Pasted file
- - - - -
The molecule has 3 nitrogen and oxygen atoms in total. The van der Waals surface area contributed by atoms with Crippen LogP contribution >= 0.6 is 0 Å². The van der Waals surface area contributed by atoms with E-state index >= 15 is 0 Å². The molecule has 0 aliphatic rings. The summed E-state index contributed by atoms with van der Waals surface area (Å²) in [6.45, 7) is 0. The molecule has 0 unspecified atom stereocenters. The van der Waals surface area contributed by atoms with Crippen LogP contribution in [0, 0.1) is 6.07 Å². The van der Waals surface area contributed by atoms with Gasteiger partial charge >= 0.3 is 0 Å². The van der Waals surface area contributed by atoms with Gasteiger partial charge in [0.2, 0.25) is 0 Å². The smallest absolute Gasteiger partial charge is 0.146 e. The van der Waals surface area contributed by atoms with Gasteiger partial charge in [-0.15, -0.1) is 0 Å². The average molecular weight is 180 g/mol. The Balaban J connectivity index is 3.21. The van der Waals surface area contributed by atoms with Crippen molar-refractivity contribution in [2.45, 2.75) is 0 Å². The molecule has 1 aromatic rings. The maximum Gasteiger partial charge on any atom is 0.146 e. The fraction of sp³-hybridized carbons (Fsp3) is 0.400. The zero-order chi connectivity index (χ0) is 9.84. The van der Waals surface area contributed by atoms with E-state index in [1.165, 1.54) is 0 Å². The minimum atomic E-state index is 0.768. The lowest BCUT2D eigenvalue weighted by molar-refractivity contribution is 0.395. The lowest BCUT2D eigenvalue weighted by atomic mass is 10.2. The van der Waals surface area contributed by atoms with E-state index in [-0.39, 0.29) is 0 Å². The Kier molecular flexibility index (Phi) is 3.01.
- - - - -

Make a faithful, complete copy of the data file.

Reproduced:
The molecule has 3 nitrogen and oxygen atoms in total. The van der Waals surface area contributed by atoms with Crippen LogP contribution >= 0.6 is 0 Å². The van der Waals surface area contributed by atoms with E-state index >= 15 is 0 Å². The molecule has 0 aliphatic rings. The summed E-state index contributed by atoms with van der Waals surface area (Å²) in [6.45, 7) is 0. The molecule has 0 unspecified atom stereocenters. The van der Waals surface area contributed by atoms with Crippen LogP contribution in [0, 0.1) is 6.07 Å². The van der Waals surface area contributed by atoms with Gasteiger partial charge >= 0.3 is 0 Å². The van der Waals surface area contributed by atoms with Gasteiger partial charge in [0.2, 0.25) is 0 Å². The smallest absolute Gasteiger partial charge is 0.146 e. The van der Waals surface area contributed by atoms with Gasteiger partial charge in [-0.15, -0.1) is 0 Å². The average molecular weight is 180 g/mol. The Balaban J connectivity index is 3.21. The van der Waals surface area contributed by atoms with Crippen molar-refractivity contribution in [2.45, 2.75) is 0 Å². The molecule has 1 aromatic rings. The maximum Gasteiger partial charge on any atom is 0.146 e. The fraction of sp³-hybridized carbons (Fsp3) is 0.400. The zero-order chi connectivity index (χ0) is 9.84. The van der Waals surface area contributed by atoms with E-state index in [1.165, 1.54) is 0 Å². The minimum atomic E-state index is 0.768. The lowest BCUT2D eigenvalue weighted by molar-refractivity contribution is 0.395. The lowest BCUT2D eigenvalue weighted by atomic mass is 10.2. The van der Waals surface area contributed by atoms with E-state index in [-0.39, 0.29) is 0 Å². The Kier molecular flexibility index (Phi) is 3.01.